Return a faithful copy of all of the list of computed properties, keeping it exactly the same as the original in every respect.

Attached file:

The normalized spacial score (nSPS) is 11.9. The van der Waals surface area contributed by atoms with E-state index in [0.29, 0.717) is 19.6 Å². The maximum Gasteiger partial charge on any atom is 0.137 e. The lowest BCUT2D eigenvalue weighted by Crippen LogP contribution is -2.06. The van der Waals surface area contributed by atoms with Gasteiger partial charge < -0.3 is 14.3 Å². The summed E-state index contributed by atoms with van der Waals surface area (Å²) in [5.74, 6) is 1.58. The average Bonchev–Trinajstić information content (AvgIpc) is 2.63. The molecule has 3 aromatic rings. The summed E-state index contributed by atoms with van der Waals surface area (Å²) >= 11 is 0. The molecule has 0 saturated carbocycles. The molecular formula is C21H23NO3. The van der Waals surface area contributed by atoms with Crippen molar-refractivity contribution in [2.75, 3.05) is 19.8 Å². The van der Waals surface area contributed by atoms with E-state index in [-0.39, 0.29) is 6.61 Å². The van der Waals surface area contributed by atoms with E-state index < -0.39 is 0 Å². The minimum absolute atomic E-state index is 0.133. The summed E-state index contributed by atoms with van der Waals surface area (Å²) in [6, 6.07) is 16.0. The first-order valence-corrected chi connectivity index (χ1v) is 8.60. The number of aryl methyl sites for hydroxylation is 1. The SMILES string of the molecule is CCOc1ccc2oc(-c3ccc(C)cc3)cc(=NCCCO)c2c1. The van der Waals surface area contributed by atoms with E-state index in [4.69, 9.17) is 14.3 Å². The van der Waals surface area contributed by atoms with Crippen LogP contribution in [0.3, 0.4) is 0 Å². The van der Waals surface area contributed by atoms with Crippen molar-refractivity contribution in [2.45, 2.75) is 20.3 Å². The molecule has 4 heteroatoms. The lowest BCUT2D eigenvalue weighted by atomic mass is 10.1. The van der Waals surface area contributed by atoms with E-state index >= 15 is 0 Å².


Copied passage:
The normalized spacial score (nSPS) is 11.9. The van der Waals surface area contributed by atoms with E-state index in [0.29, 0.717) is 19.6 Å². The maximum Gasteiger partial charge on any atom is 0.137 e. The lowest BCUT2D eigenvalue weighted by Crippen LogP contribution is -2.06. The van der Waals surface area contributed by atoms with Gasteiger partial charge < -0.3 is 14.3 Å². The summed E-state index contributed by atoms with van der Waals surface area (Å²) in [5.74, 6) is 1.58. The average Bonchev–Trinajstić information content (AvgIpc) is 2.63. The molecule has 3 aromatic rings. The summed E-state index contributed by atoms with van der Waals surface area (Å²) >= 11 is 0. The molecule has 0 saturated carbocycles. The molecular formula is C21H23NO3. The van der Waals surface area contributed by atoms with Crippen molar-refractivity contribution in [2.75, 3.05) is 19.8 Å². The van der Waals surface area contributed by atoms with E-state index in [-0.39, 0.29) is 6.61 Å². The van der Waals surface area contributed by atoms with E-state index < -0.39 is 0 Å². The minimum absolute atomic E-state index is 0.133. The summed E-state index contributed by atoms with van der Waals surface area (Å²) in [6, 6.07) is 16.0. The first-order valence-corrected chi connectivity index (χ1v) is 8.60. The number of aryl methyl sites for hydroxylation is 1. The SMILES string of the molecule is CCOc1ccc2oc(-c3ccc(C)cc3)cc(=NCCCO)c2c1. The van der Waals surface area contributed by atoms with E-state index in [4.69, 9.17) is 14.3 Å². The van der Waals surface area contributed by atoms with Crippen LogP contribution in [0.3, 0.4) is 0 Å². The van der Waals surface area contributed by atoms with Crippen molar-refractivity contribution in [2.45, 2.75) is 20.3 Å². The molecule has 4 heteroatoms. The lowest BCUT2D eigenvalue weighted by atomic mass is 10.1. The van der Waals surface area contributed by atoms with E-state index >= 15 is 0 Å².